This is not the first time Obama said nice stuff, while his campaign staffers were doing the opposite with the press.

Remember that Saturday in Indiana (or was it Ohio)? Obama said that the Bosnia thing was no big deal, give her a break.

Meanwhile, his staffers were bringing it up during media calls. I blogged about it, remember?

I don't understand why you don't see the inconsistency between some of the campaign's positive gestures versus its damaging (simultaneous) actions.

Matt Drudge: the MSM quickly disregarded him when he said pro-Bush stuff, but when he said stuff that made Hillary look bad, they repeated it unquestioningly (e.g., RFK and Samoli dress). Interesting.

Can you see why Hillary supporters might be unhappy about the media? This sort of crap (multiple standards, unfairness) has been going on for months.

IT sucks when we have to watch Scarborough to get positive stuff about Hillary when she does well at something -- and he doesn't even trash Obama.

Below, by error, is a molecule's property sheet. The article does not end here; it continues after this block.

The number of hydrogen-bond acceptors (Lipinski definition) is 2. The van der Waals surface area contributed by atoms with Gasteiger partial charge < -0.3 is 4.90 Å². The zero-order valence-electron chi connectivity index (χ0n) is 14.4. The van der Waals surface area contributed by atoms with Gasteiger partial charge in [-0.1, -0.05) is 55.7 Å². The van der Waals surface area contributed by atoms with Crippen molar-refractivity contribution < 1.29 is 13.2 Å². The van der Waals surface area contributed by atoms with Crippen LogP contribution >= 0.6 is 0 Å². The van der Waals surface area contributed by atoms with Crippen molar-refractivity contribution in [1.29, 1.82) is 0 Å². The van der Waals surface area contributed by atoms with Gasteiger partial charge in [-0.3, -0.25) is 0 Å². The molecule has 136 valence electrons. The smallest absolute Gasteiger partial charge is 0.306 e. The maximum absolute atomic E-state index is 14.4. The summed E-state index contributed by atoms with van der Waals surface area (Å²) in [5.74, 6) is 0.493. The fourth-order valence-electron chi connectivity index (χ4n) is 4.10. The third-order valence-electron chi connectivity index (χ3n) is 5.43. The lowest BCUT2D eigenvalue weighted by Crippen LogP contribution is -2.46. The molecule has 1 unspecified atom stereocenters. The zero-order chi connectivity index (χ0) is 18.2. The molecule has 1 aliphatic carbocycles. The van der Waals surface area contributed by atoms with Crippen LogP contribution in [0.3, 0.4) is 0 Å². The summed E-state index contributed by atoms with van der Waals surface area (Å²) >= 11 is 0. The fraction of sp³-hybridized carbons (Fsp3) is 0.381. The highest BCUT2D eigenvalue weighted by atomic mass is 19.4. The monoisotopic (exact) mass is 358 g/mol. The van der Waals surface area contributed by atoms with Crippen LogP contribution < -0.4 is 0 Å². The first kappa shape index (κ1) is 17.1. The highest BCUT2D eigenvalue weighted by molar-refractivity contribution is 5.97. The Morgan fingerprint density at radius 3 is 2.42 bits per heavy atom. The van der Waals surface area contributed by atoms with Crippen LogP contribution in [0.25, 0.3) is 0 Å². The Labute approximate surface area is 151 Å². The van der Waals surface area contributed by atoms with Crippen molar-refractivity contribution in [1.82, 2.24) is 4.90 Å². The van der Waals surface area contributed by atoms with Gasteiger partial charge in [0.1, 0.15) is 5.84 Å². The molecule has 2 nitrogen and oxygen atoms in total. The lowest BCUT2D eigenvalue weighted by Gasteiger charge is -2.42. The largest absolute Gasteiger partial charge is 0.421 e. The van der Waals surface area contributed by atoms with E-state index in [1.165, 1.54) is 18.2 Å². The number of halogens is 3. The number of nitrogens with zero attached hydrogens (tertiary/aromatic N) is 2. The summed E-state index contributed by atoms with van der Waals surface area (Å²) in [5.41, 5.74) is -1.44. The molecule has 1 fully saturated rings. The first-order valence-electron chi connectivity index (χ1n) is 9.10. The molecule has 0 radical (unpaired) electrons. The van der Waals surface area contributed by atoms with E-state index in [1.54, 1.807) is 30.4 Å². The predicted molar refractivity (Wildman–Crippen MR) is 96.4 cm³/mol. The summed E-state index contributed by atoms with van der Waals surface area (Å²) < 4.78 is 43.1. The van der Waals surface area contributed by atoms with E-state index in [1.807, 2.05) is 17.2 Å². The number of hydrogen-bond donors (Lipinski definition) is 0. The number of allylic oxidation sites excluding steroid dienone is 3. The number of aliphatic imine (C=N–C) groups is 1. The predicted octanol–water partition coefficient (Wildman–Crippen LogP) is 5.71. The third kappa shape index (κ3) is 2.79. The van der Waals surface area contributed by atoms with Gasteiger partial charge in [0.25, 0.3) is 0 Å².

He points out some flaws here and there, but it's NOT the evil-enemy crap that you might see on Fox.

To answer your other points directly:

1) whether the staffers' involvement did or didn't cause it to escalate tremendously (as opposed to a little), their reactions showed INTENT to escalate it or keep it going.

That's irrefutable.

2) You don't have to defend your time line: I made the edit.

3) Burton's comment was loaded -- and NOT aimed at putting out the fire. Period.

Obama's defense was NOT exceptional. I've pointed out that Hillary has at least three times PUBLICLY said that Obama would be better than McCain.

Thus, they've both defended each other, so there's nothing exceptional about it.

She did it a couple weeks ago too, on a different issue, but I forgot which one. Maybe the Bush comments?

My point was that someone in Obama's campaign should have written the FIRST comment to be similar to Obama's later comment -- if putting out the fire is what the campaign really had in mind.

That's the way to not fuel or prolong a story, and Axelrod -- of all people, with his media savvy -- knows this.